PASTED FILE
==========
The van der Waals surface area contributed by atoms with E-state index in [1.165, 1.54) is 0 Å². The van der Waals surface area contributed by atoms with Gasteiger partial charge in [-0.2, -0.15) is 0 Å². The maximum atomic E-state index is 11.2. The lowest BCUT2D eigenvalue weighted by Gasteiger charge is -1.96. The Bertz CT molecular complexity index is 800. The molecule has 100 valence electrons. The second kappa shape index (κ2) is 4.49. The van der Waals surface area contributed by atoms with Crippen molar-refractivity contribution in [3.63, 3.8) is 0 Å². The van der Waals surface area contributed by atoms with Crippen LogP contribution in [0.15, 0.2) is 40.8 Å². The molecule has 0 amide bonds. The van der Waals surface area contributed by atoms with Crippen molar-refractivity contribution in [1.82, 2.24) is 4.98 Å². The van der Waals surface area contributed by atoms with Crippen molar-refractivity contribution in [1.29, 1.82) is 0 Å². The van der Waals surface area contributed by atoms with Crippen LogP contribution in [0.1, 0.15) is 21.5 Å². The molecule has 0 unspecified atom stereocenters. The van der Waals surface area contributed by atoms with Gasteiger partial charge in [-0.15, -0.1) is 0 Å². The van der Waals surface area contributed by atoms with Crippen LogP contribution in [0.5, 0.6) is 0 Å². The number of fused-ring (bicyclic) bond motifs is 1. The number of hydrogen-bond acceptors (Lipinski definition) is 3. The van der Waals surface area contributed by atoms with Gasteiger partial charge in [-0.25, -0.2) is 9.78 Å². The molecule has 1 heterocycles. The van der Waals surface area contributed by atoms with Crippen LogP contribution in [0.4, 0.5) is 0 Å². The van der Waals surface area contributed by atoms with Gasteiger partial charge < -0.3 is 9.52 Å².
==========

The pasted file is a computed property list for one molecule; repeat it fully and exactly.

The van der Waals surface area contributed by atoms with E-state index in [1.165, 1.54) is 0 Å². The van der Waals surface area contributed by atoms with Gasteiger partial charge in [-0.2, -0.15) is 0 Å². The maximum atomic E-state index is 11.2. The lowest BCUT2D eigenvalue weighted by Gasteiger charge is -1.96. The Bertz CT molecular complexity index is 800. The molecule has 100 valence electrons. The second kappa shape index (κ2) is 4.49. The van der Waals surface area contributed by atoms with Crippen molar-refractivity contribution in [3.63, 3.8) is 0 Å². The van der Waals surface area contributed by atoms with Crippen LogP contribution in [0.15, 0.2) is 40.8 Å². The molecule has 0 amide bonds. The van der Waals surface area contributed by atoms with Crippen molar-refractivity contribution in [1.82, 2.24) is 4.98 Å². The van der Waals surface area contributed by atoms with Crippen molar-refractivity contribution in [1.29, 1.82) is 0 Å². The van der Waals surface area contributed by atoms with Crippen LogP contribution in [0.1, 0.15) is 21.5 Å². The molecule has 0 unspecified atom stereocenters. The van der Waals surface area contributed by atoms with Gasteiger partial charge in [-0.15, -0.1) is 0 Å². The van der Waals surface area contributed by atoms with Crippen LogP contribution in [0.5, 0.6) is 0 Å². The number of fused-ring (bicyclic) bond motifs is 1. The number of hydrogen-bond acceptors (Lipinski definition) is 3. The van der Waals surface area contributed by atoms with Gasteiger partial charge in [-0.25, -0.2) is 9.78 Å². The molecule has 1 heterocycles. The van der Waals surface area contributed by atoms with Crippen LogP contribution in [0.4, 0.5) is 0 Å². The van der Waals surface area contributed by atoms with Gasteiger partial charge < -0.3 is 9.52 Å².